The Out of Ideas Fallacy

Yup.

I go out drinking with my brother, Yan*, all the time. During these boozy afternoons we often repeat arguments, circling around the same old disagreements like brothers do. Also, lifelong enemies. One of the arguments we have stems from my brother’s conviction that nothing in the arts has been worth watching since 1995, and even the period between 1985 and 1995 is kind of sketchy. Yan believes that with rare exceptions, the best movies, TV shows, and music was created before that era, and he turns a yellow and suspicious eye on anything that bears a copyright later than that.

He also, it goes without saying, dismisses any sort of reboot or update, believing firmly that Hollywood is out of ideas and should get back to making new stories, instead of raiding the past for easy dollars.

I haven’t had the chance to ask him yet, but I am confident my brother would despise whatever comes of the Matrix Trilogy reboot being planned.

To be fair, he likely isn’t a fan of the original, either. My brother is quite the curmudgeon.

Still, the general wails of dismay concerning the reboot of the Matrix kind of perplexed me. Because I think anything can be rebooted. And maybe should be.

Shakespeare

It’s funny the things we decide cannot possibly be remade or rebooted; they tend to be things we experienced directly in our own lifetimes, as if we have some sort of ownership of them. Some movie made long before our time, which we’ve maybe never seen? Sure, go ahead and remake it. Pride and Prejudice and Zombies? Hilarious! Go for it. The Matrix? Are you mad? That was just 18 years ago.

Look, I complained too when they decided that Batman needed to be rebooted just eight fucking years after the disastrous and terrible Batman and Robin. But I’ve changed my mind: Why not reboot things? Reboot them often, reboot them hard. Because all that matters–or all that should matter–is whether that reboot is good. They reboot Shakespeare on a regular basis, and no one in their right mind complains.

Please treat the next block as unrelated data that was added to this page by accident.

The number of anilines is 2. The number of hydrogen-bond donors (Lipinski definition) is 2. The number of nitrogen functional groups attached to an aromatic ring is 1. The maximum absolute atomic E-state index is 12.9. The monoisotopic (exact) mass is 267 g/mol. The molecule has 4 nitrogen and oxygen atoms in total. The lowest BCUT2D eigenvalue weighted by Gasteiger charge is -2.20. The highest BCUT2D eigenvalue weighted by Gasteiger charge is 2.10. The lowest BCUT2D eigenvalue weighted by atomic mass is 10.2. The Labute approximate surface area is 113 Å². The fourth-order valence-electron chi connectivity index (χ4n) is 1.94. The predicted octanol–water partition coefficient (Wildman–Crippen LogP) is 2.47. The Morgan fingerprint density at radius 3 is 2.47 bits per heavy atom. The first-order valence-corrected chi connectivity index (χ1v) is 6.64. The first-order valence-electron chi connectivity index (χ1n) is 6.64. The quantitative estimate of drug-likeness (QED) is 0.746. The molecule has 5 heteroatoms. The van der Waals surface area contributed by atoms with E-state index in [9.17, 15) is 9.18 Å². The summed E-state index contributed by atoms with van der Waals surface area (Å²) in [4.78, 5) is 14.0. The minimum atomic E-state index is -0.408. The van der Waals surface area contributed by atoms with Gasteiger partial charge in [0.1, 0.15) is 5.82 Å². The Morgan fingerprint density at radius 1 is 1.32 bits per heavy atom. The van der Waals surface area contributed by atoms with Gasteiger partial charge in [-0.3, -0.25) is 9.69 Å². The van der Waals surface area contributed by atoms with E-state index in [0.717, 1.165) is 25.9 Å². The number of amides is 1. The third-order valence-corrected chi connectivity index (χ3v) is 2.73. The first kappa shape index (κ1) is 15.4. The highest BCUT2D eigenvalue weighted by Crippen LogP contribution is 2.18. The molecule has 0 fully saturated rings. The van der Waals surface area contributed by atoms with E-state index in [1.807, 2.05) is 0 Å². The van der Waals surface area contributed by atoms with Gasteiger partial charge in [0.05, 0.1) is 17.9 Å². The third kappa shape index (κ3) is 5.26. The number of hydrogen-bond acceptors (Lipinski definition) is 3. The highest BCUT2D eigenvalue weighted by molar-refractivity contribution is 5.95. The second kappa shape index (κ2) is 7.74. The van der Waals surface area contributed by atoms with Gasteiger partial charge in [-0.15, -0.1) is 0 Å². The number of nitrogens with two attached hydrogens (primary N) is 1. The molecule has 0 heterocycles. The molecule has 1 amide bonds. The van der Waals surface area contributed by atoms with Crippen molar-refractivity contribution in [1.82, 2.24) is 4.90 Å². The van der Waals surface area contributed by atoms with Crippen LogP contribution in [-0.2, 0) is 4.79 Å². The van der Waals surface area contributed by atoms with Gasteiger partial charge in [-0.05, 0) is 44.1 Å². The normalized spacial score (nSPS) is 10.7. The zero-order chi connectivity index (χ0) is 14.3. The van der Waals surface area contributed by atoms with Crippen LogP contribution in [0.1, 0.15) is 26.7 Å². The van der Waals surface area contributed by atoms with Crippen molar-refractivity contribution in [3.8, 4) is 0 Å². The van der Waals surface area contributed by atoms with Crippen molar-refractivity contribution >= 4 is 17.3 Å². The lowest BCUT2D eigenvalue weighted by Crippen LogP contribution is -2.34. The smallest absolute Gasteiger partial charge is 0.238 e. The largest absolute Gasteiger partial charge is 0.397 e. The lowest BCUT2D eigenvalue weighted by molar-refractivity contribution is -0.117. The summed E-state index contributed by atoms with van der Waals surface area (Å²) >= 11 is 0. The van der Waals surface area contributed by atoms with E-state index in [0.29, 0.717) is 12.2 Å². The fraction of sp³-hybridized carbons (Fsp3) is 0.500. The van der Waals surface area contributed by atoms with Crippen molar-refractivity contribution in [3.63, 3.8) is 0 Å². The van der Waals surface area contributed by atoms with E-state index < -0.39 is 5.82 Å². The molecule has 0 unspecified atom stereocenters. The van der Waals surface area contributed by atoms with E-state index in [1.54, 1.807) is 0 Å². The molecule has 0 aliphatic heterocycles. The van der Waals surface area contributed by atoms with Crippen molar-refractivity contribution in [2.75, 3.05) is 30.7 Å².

Of course, Shakespeare is theater–transient and of the moment. No one is going to complain that they did it better in 1601, after all, since no record of that performance exists, and even modern performances fade away like tears in the rain, memorialized only in our memories. Songs, too, get remade all the time, re-interpreted, slaughtered on reality-TV shows, remixed, sampled–you name it. No one cares.

But movies and TV shows? The outrage whenever we decide to reboot, remix, or simply remake a movie–unless it’s old and not part of our living experience–is always met with cries about how Hollywood is “out of ideas” and must pillage our cherished memories for more tickets sales. This of course ignores a few points:

  1. The movies we’re complaining about being remade are often themselves remixes, reboots, or a tasty melange of borrowed tropes, as all art builds on what has come before, and
  2. For a younger generation, the newer version will likely be theirs in the same way the older or original version is yours. Let them have it.

I just can’t get upset about a reboot any more. Look, The Matrix films were great–or, the first one was, and the two sequels, while containing some great sequences, were a slog–but our worst case scenario is that the new version will be a pale imitation of the original, which we’ve already seen and survived with The Force Awakens, so what’s the big deal?

 

*Not his real name. My brother is very important and cannot risk being embarrassed by connection with me.

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